Bigger Tires Equals Bigger Smiles, All Thanks to Public Relations

Courtesy of Kent Maos

Fat biking is a relatively new phenomenon among the biking world. While its popularity is gaining momentum, its riders still make up a small number of the cycling community. For decades, the snowy months of winter meant it was the “offseason” for many riders and time to trade in their bike for alternative training options such as indoor trainers or spin classes.

While those are still viable options for winter fitness, nothing can replace the pure exhilaration that comes with actually riding a bike. Fat biking has made that feeling possible all year long.

Frosty’s Fat Bike Race Series started in 2014 as a Utah-based event to help build the sport’s popularity. Over the past half-decade, Frosty’s has hosted races in locations such as Powder MountainNordic Valley Resort, Wolf Creek Ranch, Sundance Mountain Resort and many others.

While the sport continued to grow and fat biking become more commonplace, Randal Gibb, owner of Frosty’s Fat Bike Race Series and Mad Dog Cycles, had bigger dreams in mind. “I would love to see the sport in the Olympics someday!” he said. Growing the sport on an international level would be fantastic, to say the least.

That’s where public relations comes in.

Think big, then think BIGGER

As I mentioned above, merely growing the sport locally wasn’t going to make an exponential impact on the sport’s growth. Setting high, yet realistic and measurable, objectives can make all the difference.

In the case of Frosty’s, it took goals not only to increase the sport locally to help drive fat bike sales into the shop but to help elevate the status of the sport as a whole. This strategy not only grew the sport, but it also helped Frosty’s and its partnering shop, Mad Dog Cycles, become industry experts and opinion leaders in fat biking.

This sort of rebranding the image is at the heart of public relations and is what jump-started the race series’ expedited growth.

Think collaboration, not competition

A few years after Frosty’s had begun hosting fat bike events, the perfect opportunity presented itself. Tourism Jasper, the primary travel and commerce branch for the Alberta, Canada, National Parks, reached out in hopes of bringing Frosty’s up north.

After a few initial meetings, a three-year contract was signed to bring Frosty’s Fat Bike Race Series to Jasper National Park.

While the opportunity to start growing the sport outside the U.S. was exciting, planning such a large-scale event across borders presented challenges. The best strategy was to partner with Jasper-based businesses to help support and promote the event.

Instead of trying to rent bikes through Frosty’s Utah-based shop, it partnered with local bike shops in Jasper to participate in the events and negotiated exclusive discounts of fat bike rentals for Frosty’s racers.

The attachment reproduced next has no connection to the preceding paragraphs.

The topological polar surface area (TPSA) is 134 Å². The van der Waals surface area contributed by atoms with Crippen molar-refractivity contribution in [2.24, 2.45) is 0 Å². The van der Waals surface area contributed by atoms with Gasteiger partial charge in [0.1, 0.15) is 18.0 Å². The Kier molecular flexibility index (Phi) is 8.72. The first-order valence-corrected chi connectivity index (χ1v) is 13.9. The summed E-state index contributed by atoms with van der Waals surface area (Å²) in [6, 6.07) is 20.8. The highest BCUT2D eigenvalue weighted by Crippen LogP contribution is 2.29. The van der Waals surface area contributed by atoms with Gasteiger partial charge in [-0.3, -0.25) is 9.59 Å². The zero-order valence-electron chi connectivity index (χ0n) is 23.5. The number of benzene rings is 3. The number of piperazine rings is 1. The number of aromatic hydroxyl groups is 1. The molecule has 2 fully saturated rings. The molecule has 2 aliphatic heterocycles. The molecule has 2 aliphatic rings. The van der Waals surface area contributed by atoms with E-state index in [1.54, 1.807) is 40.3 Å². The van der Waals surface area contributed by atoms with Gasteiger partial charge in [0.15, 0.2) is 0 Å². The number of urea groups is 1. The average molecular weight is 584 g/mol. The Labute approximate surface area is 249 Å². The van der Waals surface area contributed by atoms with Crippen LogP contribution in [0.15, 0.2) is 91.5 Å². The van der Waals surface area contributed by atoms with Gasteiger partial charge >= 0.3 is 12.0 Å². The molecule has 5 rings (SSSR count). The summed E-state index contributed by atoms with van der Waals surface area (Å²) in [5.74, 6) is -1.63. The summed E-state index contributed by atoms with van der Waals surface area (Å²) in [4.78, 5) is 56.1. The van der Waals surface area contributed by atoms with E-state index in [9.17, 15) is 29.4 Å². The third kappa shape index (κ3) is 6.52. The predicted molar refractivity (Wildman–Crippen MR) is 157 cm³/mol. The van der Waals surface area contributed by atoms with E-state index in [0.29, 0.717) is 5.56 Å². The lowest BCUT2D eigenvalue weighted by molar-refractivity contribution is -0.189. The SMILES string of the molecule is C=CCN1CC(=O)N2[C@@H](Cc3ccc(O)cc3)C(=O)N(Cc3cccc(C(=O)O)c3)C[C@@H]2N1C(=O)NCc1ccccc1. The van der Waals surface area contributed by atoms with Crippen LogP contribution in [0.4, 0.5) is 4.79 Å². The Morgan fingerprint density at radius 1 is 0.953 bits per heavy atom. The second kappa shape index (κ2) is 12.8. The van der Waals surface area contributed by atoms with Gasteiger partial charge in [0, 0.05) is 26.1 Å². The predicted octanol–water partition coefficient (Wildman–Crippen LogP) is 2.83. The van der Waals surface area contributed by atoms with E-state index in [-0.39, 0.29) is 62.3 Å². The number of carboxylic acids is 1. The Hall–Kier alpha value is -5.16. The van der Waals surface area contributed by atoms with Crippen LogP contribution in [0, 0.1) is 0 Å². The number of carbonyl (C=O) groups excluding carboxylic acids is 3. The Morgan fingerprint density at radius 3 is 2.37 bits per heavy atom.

This strategy not only provided the racers with a more affordable rental option, but it also gave the shops a chance to promote their business. This sense of belonging that the shops felt with the event led to them exceeding expectations of them supporting the events.

This formula was repeated for hotel and restaurant partners as well and saw similar effects.

Get the right influencers on board

While brand ambassadors were crucial to Frosty’s growth, getting pro riders and influencers on board was the next step to taking this event to the next level.

Pro riders such as Bend, Oregon’s, Emma Maaranen were eager to participate in such an event. By providing them with a VIP experience, they, in turn, helped promote the event through their various marketing channels and participated in all the activities.

When speaking about the growth and potential of fat biking, Maaranen stated, “I’ve found that fat biking is the most approachable bike that’s out there.”

While fat biking may still have a long way to go before we see it in the Olympics, you can see the impact that public relations had on Frosty’s, taking it from a small, slowly growing local event to a can’t-miss international fat biking experience.

The good news: These tips can be universally applied for similar results across different industries. Give them a try and let us know in the comments below.

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Tyler Thorpe was born and raised in America’s best city, Ogden, Utah, and is a recent public relations and nonprofit management graduate from Brigham Young University. He currently works full-time as the communications director for Mad Dog Cycles and part-time as the assistant marketing director for his family’s nonprofit, JUST-a-BREAK from Cancer. In his free time, he loves traveling and hanging out with his wife, Ashlyn, and dog, Zion. He also enjoys mountain biking, making videos or watching the Eagles and Jazz #GoBirds! 


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